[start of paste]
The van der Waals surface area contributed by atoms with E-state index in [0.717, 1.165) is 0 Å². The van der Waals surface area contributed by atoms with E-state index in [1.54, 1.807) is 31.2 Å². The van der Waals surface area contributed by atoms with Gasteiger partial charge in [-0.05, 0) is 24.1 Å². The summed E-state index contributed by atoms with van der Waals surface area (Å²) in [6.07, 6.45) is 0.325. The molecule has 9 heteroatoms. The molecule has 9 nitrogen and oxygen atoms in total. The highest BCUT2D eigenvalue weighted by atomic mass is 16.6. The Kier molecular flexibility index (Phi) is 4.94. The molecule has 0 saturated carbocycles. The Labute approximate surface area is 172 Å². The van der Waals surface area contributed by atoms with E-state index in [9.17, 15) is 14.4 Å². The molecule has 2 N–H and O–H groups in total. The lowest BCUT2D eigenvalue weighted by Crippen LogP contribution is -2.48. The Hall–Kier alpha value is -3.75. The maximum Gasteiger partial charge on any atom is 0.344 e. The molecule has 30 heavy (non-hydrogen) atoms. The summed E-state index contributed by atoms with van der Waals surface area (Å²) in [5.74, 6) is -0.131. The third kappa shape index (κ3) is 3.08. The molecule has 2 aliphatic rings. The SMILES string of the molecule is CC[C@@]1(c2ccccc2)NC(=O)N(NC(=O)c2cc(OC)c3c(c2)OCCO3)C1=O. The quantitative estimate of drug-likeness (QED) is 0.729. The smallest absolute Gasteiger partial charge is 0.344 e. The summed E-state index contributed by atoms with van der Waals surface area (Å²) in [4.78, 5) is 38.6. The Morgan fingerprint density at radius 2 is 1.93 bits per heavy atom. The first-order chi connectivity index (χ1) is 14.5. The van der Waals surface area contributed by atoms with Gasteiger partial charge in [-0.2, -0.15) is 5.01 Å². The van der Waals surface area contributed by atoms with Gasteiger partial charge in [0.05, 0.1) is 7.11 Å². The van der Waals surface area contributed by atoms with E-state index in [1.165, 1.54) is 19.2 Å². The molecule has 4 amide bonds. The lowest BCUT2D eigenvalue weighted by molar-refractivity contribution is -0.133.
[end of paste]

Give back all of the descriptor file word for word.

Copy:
The van der Waals surface area contributed by atoms with E-state index in [0.717, 1.165) is 0 Å². The van der Waals surface area contributed by atoms with E-state index in [1.54, 1.807) is 31.2 Å². The van der Waals surface area contributed by atoms with Gasteiger partial charge in [-0.05, 0) is 24.1 Å². The summed E-state index contributed by atoms with van der Waals surface area (Å²) in [6.07, 6.45) is 0.325. The molecule has 9 heteroatoms. The molecule has 9 nitrogen and oxygen atoms in total. The highest BCUT2D eigenvalue weighted by atomic mass is 16.6. The Kier molecular flexibility index (Phi) is 4.94. The molecule has 0 saturated carbocycles. The Labute approximate surface area is 172 Å². The van der Waals surface area contributed by atoms with E-state index in [9.17, 15) is 14.4 Å². The molecule has 2 N–H and O–H groups in total. The lowest BCUT2D eigenvalue weighted by Crippen LogP contribution is -2.48. The Hall–Kier alpha value is -3.75. The maximum Gasteiger partial charge on any atom is 0.344 e. The molecule has 30 heavy (non-hydrogen) atoms. The summed E-state index contributed by atoms with van der Waals surface area (Å²) in [5.74, 6) is -0.131. The third kappa shape index (κ3) is 3.08. The molecule has 2 aliphatic rings. The SMILES string of the molecule is CC[C@@]1(c2ccccc2)NC(=O)N(NC(=O)c2cc(OC)c3c(c2)OCCO3)C1=O. The quantitative estimate of drug-likeness (QED) is 0.729. The smallest absolute Gasteiger partial charge is 0.344 e. The summed E-state index contributed by atoms with van der Waals surface area (Å²) in [4.78, 5) is 38.6. The Morgan fingerprint density at radius 2 is 1.93 bits per heavy atom. The first-order chi connectivity index (χ1) is 14.5. The van der Waals surface area contributed by atoms with Gasteiger partial charge in [-0.2, -0.15) is 5.01 Å². The van der Waals surface area contributed by atoms with Gasteiger partial charge in [0.05, 0.1) is 7.11 Å². The van der Waals surface area contributed by atoms with E-state index in [1.165, 1.54) is 19.2 Å². The molecule has 4 amide bonds. The lowest BCUT2D eigenvalue weighted by molar-refractivity contribution is -0.133.